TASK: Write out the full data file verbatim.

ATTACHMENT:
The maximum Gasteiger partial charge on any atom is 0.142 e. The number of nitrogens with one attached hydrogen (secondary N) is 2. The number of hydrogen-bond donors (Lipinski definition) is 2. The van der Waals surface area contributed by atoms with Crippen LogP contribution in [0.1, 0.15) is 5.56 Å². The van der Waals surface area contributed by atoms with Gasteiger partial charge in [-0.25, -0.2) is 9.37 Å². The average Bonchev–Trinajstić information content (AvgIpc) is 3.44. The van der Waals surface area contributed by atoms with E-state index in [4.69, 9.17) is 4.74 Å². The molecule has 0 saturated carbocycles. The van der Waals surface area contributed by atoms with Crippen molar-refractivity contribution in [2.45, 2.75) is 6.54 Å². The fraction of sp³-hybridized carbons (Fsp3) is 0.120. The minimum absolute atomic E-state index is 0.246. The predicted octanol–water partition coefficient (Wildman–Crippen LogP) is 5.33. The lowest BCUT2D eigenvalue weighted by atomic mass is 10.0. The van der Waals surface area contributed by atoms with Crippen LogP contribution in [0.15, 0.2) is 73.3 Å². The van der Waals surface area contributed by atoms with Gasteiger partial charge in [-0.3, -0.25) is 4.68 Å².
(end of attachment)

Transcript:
The maximum Gasteiger partial charge on any atom is 0.142 e. The number of nitrogens with one attached hydrogen (secondary N) is 2. The number of hydrogen-bond donors (Lipinski definition) is 2. The van der Waals surface area contributed by atoms with Crippen LogP contribution in [0.1, 0.15) is 5.56 Å². The van der Waals surface area contributed by atoms with Gasteiger partial charge in [-0.25, -0.2) is 9.37 Å². The average Bonchev–Trinajstić information content (AvgIpc) is 3.44. The van der Waals surface area contributed by atoms with E-state index in [4.69, 9.17) is 4.74 Å². The molecule has 0 saturated carbocycles. The van der Waals surface area contributed by atoms with Crippen molar-refractivity contribution in [2.45, 2.75) is 6.54 Å². The fraction of sp³-hybridized carbons (Fsp3) is 0.120. The minimum absolute atomic E-state index is 0.246. The predicted octanol–water partition coefficient (Wildman–Crippen LogP) is 5.33. The lowest BCUT2D eigenvalue weighted by atomic mass is 10.0. The van der Waals surface area contributed by atoms with Crippen LogP contribution in [0.15, 0.2) is 73.3 Å². The van der Waals surface area contributed by atoms with Gasteiger partial charge in [-0.3, -0.25) is 4.68 Å².